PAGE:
Mohammed S. Dajani Daoudi is the former Weston Fellow at the Washington Institute for Near East Policy and is Director of the Wasatia Academic Institute in Jerusalem.
Islam offers both Christians and Jews a broad scope of religious freedoms and protections, and minority rights are also considered a religious and moral obligation.
In my two visits to Auschwitz, the Nazi concentration camp in Poland, I learned that holocausts and genocides do not occur in a vacuum. Rather, there is almost always a vicious campaign of incitement directed against the target group preceding them. What is troubling today, with the recent uptick in anti-Semitic and Islamophobic incidents worldwide, is that extremists and zealots are not the only ones inciting their followers. In a number of Arab countries, Muslim children are taught ideas that distort the true meaning of the Quran and hadith too.
In the Prophet Mohammed's last address, known as the "Farewell Sermon," he said, "I leave behind two things, the Quran and the sunna, and if you follow both you will never go astray." However, this straightforward message is complicated by what is known as tafsir, or Quranic exegesis. Certain Islamic scriptural interpretations continue to pose problems. Does the Quran promote hatred, enmity, and violence, or does it preach peace, moderation, reconciliation, and tolerance, as asserted by moderate Muslim scholars, including Abdul Rahman ibn Nasir as-Sadi, Muhammad Sayyid Tantawi, and Abu Muhammad al-Baghawi?
For example, some clerics teach young Muslims that the Quran describes Jews as pigs and apes, citing two verses from Surat al-Maida in which God punished Sabbath breakers by turning them into pigs and apes. But a more truthful reading of these verses reveals that God's punishment was reserved only for individual transgressors, not the entire Jewish people. In other words, contrary to popular misperception, the Quran does not describe Jews as pigs and apes.
Similarly, a widely quoted hadith reads, "A Jew serving the Prophet got sick. The Prophet went to visit him and urged him: 'Become a Muslim.' The Jew looked at his father who instructed him, 'Obey the Prophet.' The Jew became a Muslim and the Prophet left saying: 'Thank God who saved him from Hell.'" Some exegetes point to this hadith to conclude that Jews are destined to go to Hell, but the Quran makes no mention of such a fate for Jews.
The most widespread of the Prophet's hadiths concerning Jews is the following: "The Day of Judgment will not arrive until the Muslims fight the Jews and the Muslims will kill them. Even if a Jew hides behind a rock or a tree, the rock or the tree will say: 'O Muslim, O worshipper of God! There is a Jew behind me. Come and kill him, except the Salt Bush, for it is one of the Jews' trees.'" This hadith is taught across the Muslim world, including in Saudi Arabia, Jordan, Syria, Egypt, and Palestine, and it continues to shape the attitudes of Muslims toward Jews. Yet this hadith directly contradicts a slew of Quranic verses, which take precedence over the hadith when there are textual ambiguities or conflicting content. The Quran explicitly asserts in Surat al-Hajj, "God will judge between you on the Day of Judgment concerning the matters in which you differ," commanding that only God can be the final arbiter on matters of ultimate truth. Moreover, the Quran contains many verses that describe Jews favorably, none of which instruct Muslims to fight them. Surat al-Baqara, for instance, contains the same verse twice that reads, "Children of Israel, remember the blessing I have bestowed upon you, and that I have exalted you above the nations."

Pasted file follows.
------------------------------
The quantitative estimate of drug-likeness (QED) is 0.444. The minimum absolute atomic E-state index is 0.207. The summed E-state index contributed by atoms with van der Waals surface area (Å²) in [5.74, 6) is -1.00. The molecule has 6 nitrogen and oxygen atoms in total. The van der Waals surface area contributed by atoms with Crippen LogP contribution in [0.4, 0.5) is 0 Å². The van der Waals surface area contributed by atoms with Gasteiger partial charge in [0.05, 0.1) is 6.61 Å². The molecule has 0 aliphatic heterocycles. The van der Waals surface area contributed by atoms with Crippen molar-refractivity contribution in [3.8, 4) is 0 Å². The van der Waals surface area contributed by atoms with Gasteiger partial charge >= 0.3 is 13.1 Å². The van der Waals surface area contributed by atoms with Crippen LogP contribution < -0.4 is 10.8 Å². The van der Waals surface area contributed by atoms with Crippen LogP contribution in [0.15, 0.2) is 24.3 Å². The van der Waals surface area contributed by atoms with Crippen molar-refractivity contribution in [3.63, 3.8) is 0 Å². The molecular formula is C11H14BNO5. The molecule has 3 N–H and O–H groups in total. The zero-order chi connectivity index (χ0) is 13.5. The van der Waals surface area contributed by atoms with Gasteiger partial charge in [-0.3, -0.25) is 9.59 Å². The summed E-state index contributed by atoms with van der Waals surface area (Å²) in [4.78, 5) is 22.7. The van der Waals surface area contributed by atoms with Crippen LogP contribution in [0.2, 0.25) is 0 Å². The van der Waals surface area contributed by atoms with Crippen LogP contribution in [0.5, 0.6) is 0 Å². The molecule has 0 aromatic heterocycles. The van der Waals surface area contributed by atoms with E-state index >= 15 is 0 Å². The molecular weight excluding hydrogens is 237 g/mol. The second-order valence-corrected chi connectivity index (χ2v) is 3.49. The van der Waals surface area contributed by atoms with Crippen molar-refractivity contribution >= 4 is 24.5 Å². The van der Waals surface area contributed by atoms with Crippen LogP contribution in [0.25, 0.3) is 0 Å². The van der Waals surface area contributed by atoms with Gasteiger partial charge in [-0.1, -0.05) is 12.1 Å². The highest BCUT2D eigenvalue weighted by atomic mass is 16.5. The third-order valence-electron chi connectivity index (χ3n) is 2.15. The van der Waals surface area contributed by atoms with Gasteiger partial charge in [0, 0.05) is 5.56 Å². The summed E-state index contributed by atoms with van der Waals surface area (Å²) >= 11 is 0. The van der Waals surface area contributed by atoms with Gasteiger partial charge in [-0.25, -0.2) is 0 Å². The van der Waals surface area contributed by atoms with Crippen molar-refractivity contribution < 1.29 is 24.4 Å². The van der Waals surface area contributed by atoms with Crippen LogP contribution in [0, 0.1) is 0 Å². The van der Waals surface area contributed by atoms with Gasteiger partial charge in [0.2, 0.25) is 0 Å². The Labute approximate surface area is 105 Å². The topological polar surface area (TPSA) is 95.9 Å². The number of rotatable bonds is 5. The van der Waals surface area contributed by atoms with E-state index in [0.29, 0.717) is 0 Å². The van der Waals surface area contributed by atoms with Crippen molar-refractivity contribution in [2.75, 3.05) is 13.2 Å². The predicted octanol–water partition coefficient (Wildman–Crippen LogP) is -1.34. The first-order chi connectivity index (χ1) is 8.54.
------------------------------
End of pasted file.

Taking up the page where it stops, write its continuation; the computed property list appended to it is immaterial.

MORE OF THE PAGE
Islam did not come to negate the Old and New Testaments, but rather to confirm and corroborate them. The Quran is replete with examples of respect for Christians and Jewish scriptures; it often emphasizes the shared values of the three Abrahamic religions. This is further demonstrated in the Constitution of Medina, a pact signed by the Jews of Medina and the Prophet when he emigrated there in 622. This transformative piece of legislation united the two communities and accepted the differences between the two religions.
Islam offers both Christians and Jews a broad scope of religious freedoms and protections, and minority rights are also considered a religious and moral obligation. In one hadith, the Prophet warned, "Beware! Whoever is cruel and hard on a non-Muslim minority, or curtails their rights, or burdens them with more than they can bear, or takes anything from them against their free will, I will complain against that person on the Day of Judgment."
The Quran urges Muslims to invite non-Muslims into a "respectful" and "gentle" dialogue on religious matters, with "wisdom and beautiful preaching." When disagreement or acrimony begin to prevail, the Quran in Surat al-Kafirun instructs Muslims to say, "For you is your religion, and for me is my religion," and in Surat al-Kahf, "And say, the truth is from your Lord, so whoever wills, let him believe; and whoever wills, let him disbelieve." This is what our children and youth ought to learn.